Sadly, this is not an exaggeration. I point you in the direction of two Twitter accounts in specific - Joy Reid, a MSNBC show host and George Takei, an actor best known for his Star Trek role of Sulu on the USS Enterprise. I do not watch Reid's show, a platform for her progressive views, but I have heard her views on Sunday morning shows and she clearly has no tolerance for conservative thought. Takei is an 80 year old man consumed with reducing people to labels - gay, racist, homophobic, etc. - who is openly gay in Hollywood after being closeted during most of his career.
In the spirit of naming names of those who must be called out for bad behavior, I concentrate on these two people because theirs is an elevated level of hatred against Republicans. I don't expect Democrats or Socialists to agree with a Republican president's agenda. I do expect basic human decency from those given a platform on which to influence public thought. Believe me, I am not perfect in my comments all the time but I do try to rise above bottom-dwelling vitriol. An example - when public figures die that I have little or no respect for as human beings, I remain silent on the death in social media. It's the old adage - if you can't say anything nice, say nothing at all. When Senator Ted Kennedy died, not a peep from me about it on Twitter. I didn't just oppose his politics, I held him in low regard as a man.
In the case of Majority Whip Steve Scalise, the ugliness from the left towards him is all about politics. There is no dispute that Scalise is a good man. He is a husband and a father. He is a man of faith. He serves his community and his country. He loves his alma mater of LSU. There is strong consensus that both sides of the political aisle hold him in respect. He's an amicable guy and an inclusive leader. How about the young man who serves in government relations (lobbyist) for Tyson Foods? Did he deserve to be shot multiple times as he watched the baseball game practice?
You can watch Reid's hideous remarks here. There is a special spot reserved in Hell for her. Takei is old and bitter. He falls into the liberal propaganda tactics of identity politics. People are dehumanized by lumping individuals into categories to label them. He thought he should tell the world that the heroic member of Rep. Scalise's security detail was a lesbian, along with the fact that she is black. He did this to give his opinion that Scalise is both racist and homophobic. Neither accusation is true, of course, but I think Takei and the others were best put into their place of shame by a statement from the Scalise family. As he lay in critical condition, his survival still in question, the family thanked the heroes who rushed to save the ball players and bystanders. They also made a point of stating that the officer credited with saving Scalise by shooting the deranged terrorist is a longtime member of his security team and considered a part of the Scalise family.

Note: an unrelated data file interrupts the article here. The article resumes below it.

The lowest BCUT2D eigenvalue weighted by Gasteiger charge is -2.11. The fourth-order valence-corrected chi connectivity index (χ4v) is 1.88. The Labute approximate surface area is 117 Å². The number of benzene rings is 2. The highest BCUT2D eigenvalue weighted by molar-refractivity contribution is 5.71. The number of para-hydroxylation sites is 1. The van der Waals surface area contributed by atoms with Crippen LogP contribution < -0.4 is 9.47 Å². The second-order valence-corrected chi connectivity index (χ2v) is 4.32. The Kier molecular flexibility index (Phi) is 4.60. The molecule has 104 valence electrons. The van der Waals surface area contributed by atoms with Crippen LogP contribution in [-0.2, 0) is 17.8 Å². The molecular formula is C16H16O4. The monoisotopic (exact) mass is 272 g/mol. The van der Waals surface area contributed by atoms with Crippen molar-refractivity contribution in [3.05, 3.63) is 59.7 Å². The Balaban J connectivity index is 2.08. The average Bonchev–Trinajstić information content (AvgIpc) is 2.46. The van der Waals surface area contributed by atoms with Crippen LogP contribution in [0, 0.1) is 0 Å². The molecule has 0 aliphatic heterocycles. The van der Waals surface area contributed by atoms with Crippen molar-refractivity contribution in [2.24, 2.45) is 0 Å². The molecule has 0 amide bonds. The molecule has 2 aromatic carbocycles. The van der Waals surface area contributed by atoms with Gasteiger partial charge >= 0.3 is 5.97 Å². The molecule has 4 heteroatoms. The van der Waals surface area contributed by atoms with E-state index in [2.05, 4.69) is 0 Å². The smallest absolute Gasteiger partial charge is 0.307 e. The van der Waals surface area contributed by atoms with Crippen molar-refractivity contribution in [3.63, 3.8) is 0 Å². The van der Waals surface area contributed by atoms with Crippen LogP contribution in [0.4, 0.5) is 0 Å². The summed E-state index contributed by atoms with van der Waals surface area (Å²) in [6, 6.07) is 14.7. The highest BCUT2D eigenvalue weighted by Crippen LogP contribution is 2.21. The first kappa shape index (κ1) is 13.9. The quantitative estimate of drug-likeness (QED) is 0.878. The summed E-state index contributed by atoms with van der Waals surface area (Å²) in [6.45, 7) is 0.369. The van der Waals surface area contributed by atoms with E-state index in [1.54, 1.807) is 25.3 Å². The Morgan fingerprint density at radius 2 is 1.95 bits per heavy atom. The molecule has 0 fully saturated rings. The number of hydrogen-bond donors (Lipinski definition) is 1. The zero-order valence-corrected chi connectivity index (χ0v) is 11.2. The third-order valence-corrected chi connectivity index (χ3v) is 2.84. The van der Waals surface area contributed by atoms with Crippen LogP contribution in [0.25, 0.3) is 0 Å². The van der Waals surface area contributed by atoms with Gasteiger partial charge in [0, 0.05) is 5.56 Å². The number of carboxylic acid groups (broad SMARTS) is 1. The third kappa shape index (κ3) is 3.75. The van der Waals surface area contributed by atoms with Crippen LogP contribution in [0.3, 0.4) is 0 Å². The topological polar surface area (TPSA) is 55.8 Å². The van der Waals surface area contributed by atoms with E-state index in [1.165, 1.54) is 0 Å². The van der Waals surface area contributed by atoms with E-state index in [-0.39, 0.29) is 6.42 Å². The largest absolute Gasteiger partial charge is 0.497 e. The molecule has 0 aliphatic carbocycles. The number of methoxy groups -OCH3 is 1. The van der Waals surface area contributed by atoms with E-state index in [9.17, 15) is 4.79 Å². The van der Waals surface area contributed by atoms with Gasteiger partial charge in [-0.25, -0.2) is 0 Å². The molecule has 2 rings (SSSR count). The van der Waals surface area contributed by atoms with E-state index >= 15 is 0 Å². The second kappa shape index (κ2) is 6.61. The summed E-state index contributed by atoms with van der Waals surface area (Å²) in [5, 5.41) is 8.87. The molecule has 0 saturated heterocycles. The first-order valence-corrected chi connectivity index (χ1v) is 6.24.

And, there is CBS's news anchor Scott Pelley. In his final broadcast - CBS is cutting him loose so he'll be full-time at 60 Minutes - Pelley said:
It's time to ask whether the attack on the United States Congress, yesterday, was foreseeable, predictable and, to some degree, self-inflicted.That's right. He didn't accurately report it was the action of a political assassin. He stated his opinion - the victims brought it all on themselves. Instead of being a journalist, he was playing political commentator as he called them responsible. You can't make this stuff up. Good riddance to him.
Too many leaders, and political commentators, who set an example for us to follow, have led us into an abyss of violent rhetoric which, it should be no surprise, has led to violence.
There are lots of examples of this behavior out there. The next time the ugly left tries to virtue-shame you into acting differently, remember this. They think you deserve to die.